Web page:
If we were to go back to Jasper with a car, I wouldn’t hesitate in going out to Maligne Lake. You need a clear day and a good weather forecast, but many locals told us it is, bar none, one of the most scenic spots in the Canadian Rockies.
Where to Stay in Jasper
Just like the national park is the reason to visit Jasper, the Fairmont Jasper Park Lodge is the place to stay in town. I’ve yet to meet a Fairmont I didn’t love, and the Jasper property was no exception. It’s surrounded by towering peaks, and the bi-level houses, cabins and rooms (numbering a whopping 440!) are situated around an expansive, 700-acre property. We got upgraded to a Junior Suite Lakeview with our very own fireplace, though the cabins sounded very charming, as well.
What to Do in Lake Louise
As you might expect, the lake is the central attraction in this small town, though there’s some good skiing just beyond this wintry destination. It was so crazy walking out onto a frozen lake of this size; there’s also ice skating, and there were plenty of youth playing pick-up games of ice hockey. I was recovering from a nasty stomach flu, so we spent a good amount of time sipping hot toddies inside the Fairmont, which is open to the public, before taking a horse-drawn carriage ride around the lake.
Where to Stay in Lake Louise
If you’re trying to save money, there are options like the Deer Lodge, where we stayed, that are more no-frills but just a five-minute walk from the lake (this mid-range hotel has an epic hot tub that was unfortunately closed while we were visiting). If you’re going all out baller status, the famed Fairmont Chateau Lake Louise is the place for you (I stayed here on my first trip to the area).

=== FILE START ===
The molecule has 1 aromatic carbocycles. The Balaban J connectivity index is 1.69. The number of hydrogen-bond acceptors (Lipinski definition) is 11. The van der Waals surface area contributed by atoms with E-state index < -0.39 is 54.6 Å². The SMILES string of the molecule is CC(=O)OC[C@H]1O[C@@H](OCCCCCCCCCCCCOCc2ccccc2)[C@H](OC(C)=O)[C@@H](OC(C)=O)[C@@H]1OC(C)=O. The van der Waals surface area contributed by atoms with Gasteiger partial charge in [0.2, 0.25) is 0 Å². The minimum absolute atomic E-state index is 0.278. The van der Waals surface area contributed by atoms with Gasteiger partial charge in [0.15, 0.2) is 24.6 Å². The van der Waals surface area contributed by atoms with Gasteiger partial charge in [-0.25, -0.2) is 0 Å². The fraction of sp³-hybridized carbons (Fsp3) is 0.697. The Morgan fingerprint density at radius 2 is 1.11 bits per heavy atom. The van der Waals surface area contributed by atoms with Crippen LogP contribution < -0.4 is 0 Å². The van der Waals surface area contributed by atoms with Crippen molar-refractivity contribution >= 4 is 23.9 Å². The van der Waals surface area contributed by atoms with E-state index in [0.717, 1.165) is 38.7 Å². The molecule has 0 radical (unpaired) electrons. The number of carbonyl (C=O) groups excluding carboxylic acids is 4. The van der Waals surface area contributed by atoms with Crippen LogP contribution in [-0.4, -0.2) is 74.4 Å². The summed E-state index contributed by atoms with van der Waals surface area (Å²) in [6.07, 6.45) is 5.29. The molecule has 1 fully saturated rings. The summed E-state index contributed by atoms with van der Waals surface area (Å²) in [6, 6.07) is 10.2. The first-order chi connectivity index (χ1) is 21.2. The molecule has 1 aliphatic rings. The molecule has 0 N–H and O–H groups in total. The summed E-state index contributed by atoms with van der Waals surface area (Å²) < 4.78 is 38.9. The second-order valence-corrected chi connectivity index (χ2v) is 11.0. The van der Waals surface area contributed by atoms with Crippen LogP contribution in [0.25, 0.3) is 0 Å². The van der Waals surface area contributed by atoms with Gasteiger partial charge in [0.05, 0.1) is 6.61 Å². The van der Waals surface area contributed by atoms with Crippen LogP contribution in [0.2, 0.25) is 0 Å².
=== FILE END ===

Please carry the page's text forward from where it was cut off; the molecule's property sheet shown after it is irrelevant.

What to Do in Banff
Banff may very well be my favorite ski town I’ve ever visited, despite the fact that I’ve yet to ski its slopes. There’s an outdoor hot springs perched above the town that’s accessible by the public transportation (pro tip: your hotel key will likely get you free bus fare!). There’s plenty of shopping along Banff Avenue. There’s a decent dining scene, though be sure you make dinner reservations in advance or risk waiting up to two hours for a table.
There’s a distillery with great gin and a filling brunch. There’s Vermilion Lakes, which you need to take a cab out to in order to see some epic sunsets.
And there’s even a retro-themed bowling alley with 48 beers on tap and a sinful selection of pizzas. This is how we ended our last night in Banff, which was also a fitting (and fun!) conclusion to our week-long mother-daughter trip.
Where to Stay in Banff
There are so many cute, lodge-themed inns lining the main boulevard. We stayed at Banff Caribou Lodge & Spa (would you check out that hot tub pool?!), but I have a feeling they’re all quite similar, so pick a budget you’re comfortable spending on lodging and let your trip designer know, so he/she can recommend the perfect place just for you. I can’t tell you how handy it was to have a voucher for every coach, train ride, hotel stay and activity, and not have to plan any of it ourselves!
If you’re feeling spendy, you can’t go wrong with the Fairmont Banff Springs or the Rimrock Hotel, with the best views in town.
For a more thorough look at the area, check out this handy Banff travel guide.
What did I miss? Anything you’d like to know about visiting Jasper, Lake Louise or Banff in winter?
Looking for more tips to planning your winter trip to Canada? Check out my past posts:
- Taking My Mom to Canada: A Dream Winter Vacation in Alberta
- On the VIA Rail: A Train Ride Across Canada’s Rocky Mountains